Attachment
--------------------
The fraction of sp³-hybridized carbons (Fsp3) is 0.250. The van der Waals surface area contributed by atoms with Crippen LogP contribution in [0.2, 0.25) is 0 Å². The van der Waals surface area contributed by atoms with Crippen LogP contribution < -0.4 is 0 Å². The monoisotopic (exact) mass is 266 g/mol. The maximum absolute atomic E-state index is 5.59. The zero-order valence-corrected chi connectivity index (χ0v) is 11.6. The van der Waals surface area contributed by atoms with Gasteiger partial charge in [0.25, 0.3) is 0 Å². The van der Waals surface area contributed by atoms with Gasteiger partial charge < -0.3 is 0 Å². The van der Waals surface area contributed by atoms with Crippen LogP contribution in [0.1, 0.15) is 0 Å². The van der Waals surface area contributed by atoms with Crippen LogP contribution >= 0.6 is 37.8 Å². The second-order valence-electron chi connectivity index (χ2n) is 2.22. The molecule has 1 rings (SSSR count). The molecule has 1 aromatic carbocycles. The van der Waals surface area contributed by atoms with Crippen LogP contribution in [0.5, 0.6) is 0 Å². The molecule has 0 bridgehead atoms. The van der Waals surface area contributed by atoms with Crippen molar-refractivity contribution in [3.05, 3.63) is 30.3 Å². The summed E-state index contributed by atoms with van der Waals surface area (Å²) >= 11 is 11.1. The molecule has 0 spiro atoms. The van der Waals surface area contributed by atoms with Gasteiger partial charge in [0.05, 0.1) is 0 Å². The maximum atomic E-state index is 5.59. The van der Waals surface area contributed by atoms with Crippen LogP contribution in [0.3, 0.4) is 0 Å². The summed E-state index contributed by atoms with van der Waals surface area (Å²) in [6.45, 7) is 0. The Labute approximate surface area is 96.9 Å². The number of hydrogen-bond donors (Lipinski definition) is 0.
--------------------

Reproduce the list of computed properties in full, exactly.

The fraction of sp³-hybridized carbons (Fsp3) is 0.250. The van der Waals surface area contributed by atoms with Crippen LogP contribution in [0.2, 0.25) is 0 Å². The van der Waals surface area contributed by atoms with Crippen LogP contribution < -0.4 is 0 Å². The monoisotopic (exact) mass is 266 g/mol. The maximum absolute atomic E-state index is 5.59. The zero-order valence-corrected chi connectivity index (χ0v) is 11.6. The van der Waals surface area contributed by atoms with Gasteiger partial charge in [0.25, 0.3) is 0 Å². The van der Waals surface area contributed by atoms with Gasteiger partial charge < -0.3 is 0 Å². The van der Waals surface area contributed by atoms with Crippen LogP contribution in [0.1, 0.15) is 0 Å². The van der Waals surface area contributed by atoms with Crippen LogP contribution >= 0.6 is 37.8 Å². The second-order valence-electron chi connectivity index (χ2n) is 2.22. The molecule has 1 rings (SSSR count). The molecule has 1 aromatic carbocycles. The van der Waals surface area contributed by atoms with Crippen LogP contribution in [0.5, 0.6) is 0 Å². The molecule has 0 bridgehead atoms. The van der Waals surface area contributed by atoms with Crippen molar-refractivity contribution in [3.05, 3.63) is 30.3 Å². The summed E-state index contributed by atoms with van der Waals surface area (Å²) >= 11 is 11.1. The molecule has 0 spiro atoms. The van der Waals surface area contributed by atoms with Gasteiger partial charge in [0.05, 0.1) is 0 Å². The maximum atomic E-state index is 5.59. The van der Waals surface area contributed by atoms with Crippen LogP contribution in [0.3, 0.4) is 0 Å². The summed E-state index contributed by atoms with van der Waals surface area (Å²) in [6.45, 7) is 0. The Labute approximate surface area is 96.9 Å². The number of hydrogen-bond donors (Lipinski definition) is 0.